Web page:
Step 2: (part 1): Defining the types of data to drive your decisions
It would be naïve to try and list out every type of data that can be used to drive your decision-making, mainly because the number of fields and their combinations can produce near-infinite possibilities. Instead, this blog will deal with the types of data that have, generally, produced great results for me and my team over our many years working in not-for-profits (NFPs) and corporations. I include the latter as we have incorporated much of our corporate experience to finding innovative solutions for NFPs.
For starters, you’ll need all the necessary contact information about your donors. Mailing address, email, phone number. You’ll also need to make sure that this information is current and has been validated through some form of address correction and NCOA (National Change of Address).
Communication “preferences” are also important. I’m “quoting” them here because, in the past, communication preferences were considered a way of being respectful of donors’ wishes in receiving messages from you. Examples such as “once a year”, “no mail”, “do not contact”, etc helped you determine who could receive a campaign and who should be removed. They are still important to the donor relationship today. However, as of July 2014, bill C-28 (anti-spam law) greatly affected one major part of communication preferences: opting-in for emails. NFPs must now ensure that they have the opt-in of all their donors for any emails that are NOT of a fundraising nature. IF NFPs are sending emails to solicit funds, these communications are excluded from the law. Any other emails are subject to the law. For more information on this law: http://fightspam.gc.ca/eic/site/030.nsf/eng/00285.html .
Once your basic data is in order, you need a way of grouping your donors into manageable cohorts (or buckets, as I like to call them). Depending on your segmentation methods, the resulting buckets will allow you a little (or a lot) of flexibility in how you develop your content, packaging and ask amounts to address each group’s behaviours.
For instance, you can split your donor base by province or region, allowing you to create campaigns according to the physical location of your donors. This would require two fields in your database: province (which you already have in your Basic data) and region, which would assign a region to each province.
Or you can segment your donors according to the type of donor they are: monthly, non-monthly, active, lapsed. This type of data is based on the application of data rules. Data rules define the criteria for being part of a group. For instance: How would you determine someone is a monthly donor? One way is by selecting any donor with a monthly gift in the past XX months. When is a donor considered active? When they have given a gift in the past 24 months.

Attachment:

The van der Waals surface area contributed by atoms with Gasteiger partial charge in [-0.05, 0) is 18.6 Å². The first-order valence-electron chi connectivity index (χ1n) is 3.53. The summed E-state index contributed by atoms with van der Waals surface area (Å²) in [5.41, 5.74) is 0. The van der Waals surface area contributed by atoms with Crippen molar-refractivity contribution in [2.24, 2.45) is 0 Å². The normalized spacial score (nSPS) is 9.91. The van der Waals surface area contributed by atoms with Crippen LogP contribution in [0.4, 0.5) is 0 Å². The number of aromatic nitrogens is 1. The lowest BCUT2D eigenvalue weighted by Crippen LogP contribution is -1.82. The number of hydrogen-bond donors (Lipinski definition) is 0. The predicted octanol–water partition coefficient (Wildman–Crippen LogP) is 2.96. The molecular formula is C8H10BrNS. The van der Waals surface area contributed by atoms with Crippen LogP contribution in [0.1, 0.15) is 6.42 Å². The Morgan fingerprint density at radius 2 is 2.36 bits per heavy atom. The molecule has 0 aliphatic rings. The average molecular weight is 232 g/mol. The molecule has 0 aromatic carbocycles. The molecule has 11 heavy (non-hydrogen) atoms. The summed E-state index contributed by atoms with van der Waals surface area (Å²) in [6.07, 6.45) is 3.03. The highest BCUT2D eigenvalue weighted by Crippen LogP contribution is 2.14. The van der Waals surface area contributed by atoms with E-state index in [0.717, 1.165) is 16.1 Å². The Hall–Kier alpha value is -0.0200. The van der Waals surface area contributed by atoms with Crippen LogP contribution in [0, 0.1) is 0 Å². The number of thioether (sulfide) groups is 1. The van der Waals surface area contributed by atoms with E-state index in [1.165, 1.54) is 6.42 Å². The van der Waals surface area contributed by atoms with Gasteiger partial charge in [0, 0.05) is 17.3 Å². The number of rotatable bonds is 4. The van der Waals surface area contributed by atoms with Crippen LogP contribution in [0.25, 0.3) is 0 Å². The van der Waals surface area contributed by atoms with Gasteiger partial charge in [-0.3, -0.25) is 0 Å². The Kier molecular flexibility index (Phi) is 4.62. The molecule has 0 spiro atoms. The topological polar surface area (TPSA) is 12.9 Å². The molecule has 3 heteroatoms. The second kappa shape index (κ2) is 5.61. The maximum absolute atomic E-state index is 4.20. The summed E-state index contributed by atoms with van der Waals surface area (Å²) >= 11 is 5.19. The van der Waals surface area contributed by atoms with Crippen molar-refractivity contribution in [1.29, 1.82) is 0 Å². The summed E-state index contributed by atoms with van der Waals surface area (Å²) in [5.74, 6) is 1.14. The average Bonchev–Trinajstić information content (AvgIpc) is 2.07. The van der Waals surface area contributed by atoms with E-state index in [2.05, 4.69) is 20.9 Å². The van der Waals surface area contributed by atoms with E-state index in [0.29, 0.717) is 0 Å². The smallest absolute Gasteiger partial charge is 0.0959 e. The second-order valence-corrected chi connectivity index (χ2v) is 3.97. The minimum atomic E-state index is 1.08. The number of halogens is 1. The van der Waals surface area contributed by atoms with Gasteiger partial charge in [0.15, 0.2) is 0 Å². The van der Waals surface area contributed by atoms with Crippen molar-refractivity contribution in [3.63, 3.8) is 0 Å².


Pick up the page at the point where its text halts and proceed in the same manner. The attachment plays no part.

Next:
Data rules can be applied when targeting for a campaign (using sql) or they can be programmed as indicator fields in your database to be updated at regular intervals (more on this further in the blog). So, in the same way that you have a field that contains the donor’s postal code, you can have a field for donor status (active or lapsed) and donor type (monthly or non-monthly). This simplifies the selection and segmentation of donors by status and type for strategy and targeting.
Some more sophisticated methods of segmentation look at donor behaviours, socio-demographic variable, giving trends, life cycle stage and/or RFM (recency, frequency, monetary) to carve out specific behavioural segments. The combinations of these elements are distilled into codes that represent very specific behaviours. For example, iNFORMED Communications Group’s “Lens segmentation” has segment ‘GM_1307’ that defines the following group of donors: ‘Monthly donors displaying upgrade readiness behaviour’. This code can be appended to your donor database in a specific field called “segment” that can be used for selecting donors for a campaign. (For more information about the Lens visit our Topics page at: https://www.informedcg.com/topics/).
Summary of segmentation data:
- Geography (province, region)
- RFM methodology
- Sociodemographic segments
- Behavioural segmentation
Indicator fields, much like segmentation data, “tag” donors according to observed data rules. They can represent a closed series of values (such as ‘donor status’) or can contain a calculated value (such as average gift). In certain cases, indicators are used to assess the performance of a group of donors or of a campaign (called KPIs: Key Performance Indicators – more on this later). They can also be used to support and enhance data segmentation and targeting as they can further segment a group. For instance, using the example in the previous section, you could select all donors in segment ‘GM_1307’ and use an average gift indicator field to further select all of the donors in this segment who ALSO have an average gift value greater than $35.
Most donor segmentation methodologies start out as indicators that keep getting combined and refined.
Common indicator fields for fundraising would be:
- donor type (monthly, non-monthly)
- status (active, lapsed)
- Recency (nb of months since last gift, grouped into categories):
- 0-12 months
- 13-24 months
- 25-36 months
- Frequency (nb of lifetime gifts to date):
- Monetary (amount of last gift):
- >=$10 and <$20
- Major donor indicator (true or false)
- New donor indicator
- Issues (this would indicate which of your organization’s issues is most important to the donor)
- Prospect indicator (set to “true” where the individual has never donated, set to “false” where the individual is a donor)